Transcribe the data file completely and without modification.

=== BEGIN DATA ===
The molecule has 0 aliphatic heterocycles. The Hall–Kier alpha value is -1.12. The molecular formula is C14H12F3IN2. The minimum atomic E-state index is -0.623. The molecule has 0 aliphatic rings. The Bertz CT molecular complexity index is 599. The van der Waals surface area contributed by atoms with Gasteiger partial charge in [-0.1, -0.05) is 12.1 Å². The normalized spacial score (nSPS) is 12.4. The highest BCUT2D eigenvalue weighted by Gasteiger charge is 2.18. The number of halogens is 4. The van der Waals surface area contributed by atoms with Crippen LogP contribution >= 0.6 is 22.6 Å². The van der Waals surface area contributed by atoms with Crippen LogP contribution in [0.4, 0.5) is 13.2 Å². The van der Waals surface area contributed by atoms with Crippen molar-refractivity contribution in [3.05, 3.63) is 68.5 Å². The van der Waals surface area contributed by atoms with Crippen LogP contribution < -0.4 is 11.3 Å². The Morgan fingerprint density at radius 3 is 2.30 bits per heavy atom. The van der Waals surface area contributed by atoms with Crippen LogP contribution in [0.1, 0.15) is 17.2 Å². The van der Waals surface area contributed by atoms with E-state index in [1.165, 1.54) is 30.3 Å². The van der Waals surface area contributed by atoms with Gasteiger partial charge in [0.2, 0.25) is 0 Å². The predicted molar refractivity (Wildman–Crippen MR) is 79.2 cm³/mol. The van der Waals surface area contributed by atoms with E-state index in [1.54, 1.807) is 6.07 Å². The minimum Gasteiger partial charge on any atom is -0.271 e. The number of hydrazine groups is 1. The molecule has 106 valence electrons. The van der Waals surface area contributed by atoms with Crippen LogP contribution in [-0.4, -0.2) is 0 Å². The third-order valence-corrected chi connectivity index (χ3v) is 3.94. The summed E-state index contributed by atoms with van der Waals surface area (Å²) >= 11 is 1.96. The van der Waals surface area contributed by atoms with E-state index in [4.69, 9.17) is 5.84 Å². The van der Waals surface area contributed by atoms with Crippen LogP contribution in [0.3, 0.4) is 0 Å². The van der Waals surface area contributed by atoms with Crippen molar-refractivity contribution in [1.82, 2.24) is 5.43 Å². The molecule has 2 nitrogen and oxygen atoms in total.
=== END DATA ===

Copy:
The molecule has 0 aliphatic heterocycles. The Hall–Kier alpha value is -1.12. The molecular formula is C14H12F3IN2. The minimum atomic E-state index is -0.623. The molecule has 0 aliphatic rings. The Bertz CT molecular complexity index is 599. The van der Waals surface area contributed by atoms with Gasteiger partial charge in [-0.1, -0.05) is 12.1 Å². The normalized spacial score (nSPS) is 12.4. The highest BCUT2D eigenvalue weighted by Gasteiger charge is 2.18. The number of halogens is 4. The van der Waals surface area contributed by atoms with Crippen LogP contribution >= 0.6 is 22.6 Å². The van der Waals surface area contributed by atoms with Crippen LogP contribution in [0.4, 0.5) is 13.2 Å². The van der Waals surface area contributed by atoms with Crippen molar-refractivity contribution in [3.05, 3.63) is 68.5 Å². The van der Waals surface area contributed by atoms with Crippen LogP contribution < -0.4 is 11.3 Å². The Morgan fingerprint density at radius 3 is 2.30 bits per heavy atom. The van der Waals surface area contributed by atoms with Crippen LogP contribution in [0.1, 0.15) is 17.2 Å². The van der Waals surface area contributed by atoms with E-state index in [1.165, 1.54) is 30.3 Å². The van der Waals surface area contributed by atoms with Gasteiger partial charge in [0.2, 0.25) is 0 Å². The predicted molar refractivity (Wildman–Crippen MR) is 79.2 cm³/mol. The van der Waals surface area contributed by atoms with E-state index in [1.54, 1.807) is 6.07 Å². The minimum Gasteiger partial charge on any atom is -0.271 e. The number of hydrazine groups is 1. The molecule has 106 valence electrons. The van der Waals surface area contributed by atoms with Crippen LogP contribution in [-0.4, -0.2) is 0 Å². The third-order valence-corrected chi connectivity index (χ3v) is 3.94. The summed E-state index contributed by atoms with van der Waals surface area (Å²) >= 11 is 1.96. The van der Waals surface area contributed by atoms with E-state index in [4.69, 9.17) is 5.84 Å². The van der Waals surface area contributed by atoms with Crippen LogP contribution in [0.3, 0.4) is 0 Å². The van der Waals surface area contributed by atoms with Crippen molar-refractivity contribution in [1.82, 2.24) is 5.43 Å². The molecule has 2 nitrogen and oxygen atoms in total.